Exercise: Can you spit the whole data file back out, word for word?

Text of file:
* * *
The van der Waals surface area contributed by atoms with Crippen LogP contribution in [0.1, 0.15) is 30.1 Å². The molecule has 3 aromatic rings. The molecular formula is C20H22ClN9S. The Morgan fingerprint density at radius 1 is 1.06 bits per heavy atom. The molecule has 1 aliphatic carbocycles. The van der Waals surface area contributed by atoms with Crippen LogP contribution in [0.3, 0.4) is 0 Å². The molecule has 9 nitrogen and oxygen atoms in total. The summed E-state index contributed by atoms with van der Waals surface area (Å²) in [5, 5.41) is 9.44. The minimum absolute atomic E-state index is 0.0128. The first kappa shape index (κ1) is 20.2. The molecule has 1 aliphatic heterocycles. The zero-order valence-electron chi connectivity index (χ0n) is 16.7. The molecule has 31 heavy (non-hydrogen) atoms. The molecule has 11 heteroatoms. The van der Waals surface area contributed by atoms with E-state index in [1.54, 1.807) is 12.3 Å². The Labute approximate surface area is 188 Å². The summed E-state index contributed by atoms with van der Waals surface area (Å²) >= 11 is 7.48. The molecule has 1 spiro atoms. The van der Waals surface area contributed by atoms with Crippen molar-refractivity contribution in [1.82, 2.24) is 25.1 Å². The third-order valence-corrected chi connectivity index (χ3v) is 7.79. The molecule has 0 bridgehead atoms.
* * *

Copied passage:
The van der Waals surface area contributed by atoms with Crippen LogP contribution in [0.1, 0.15) is 30.1 Å². The molecule has 3 aromatic rings. The molecular formula is C20H22ClN9S. The Morgan fingerprint density at radius 1 is 1.06 bits per heavy atom. The molecule has 1 aliphatic carbocycles. The van der Waals surface area contributed by atoms with Crippen LogP contribution in [0.3, 0.4) is 0 Å². The molecule has 9 nitrogen and oxygen atoms in total. The summed E-state index contributed by atoms with van der Waals surface area (Å²) in [5, 5.41) is 9.44. The minimum absolute atomic E-state index is 0.0128. The first kappa shape index (κ1) is 20.2. The molecule has 1 aliphatic heterocycles. The zero-order valence-electron chi connectivity index (χ0n) is 16.7. The molecule has 31 heavy (non-hydrogen) atoms. The molecule has 11 heteroatoms. The van der Waals surface area contributed by atoms with E-state index in [1.54, 1.807) is 12.3 Å². The Labute approximate surface area is 188 Å². The summed E-state index contributed by atoms with van der Waals surface area (Å²) >= 11 is 7.48. The molecule has 1 spiro atoms. The van der Waals surface area contributed by atoms with Crippen molar-refractivity contribution in [1.82, 2.24) is 25.1 Å². The third-order valence-corrected chi connectivity index (χ3v) is 7.79. The molecule has 0 bridgehead atoms.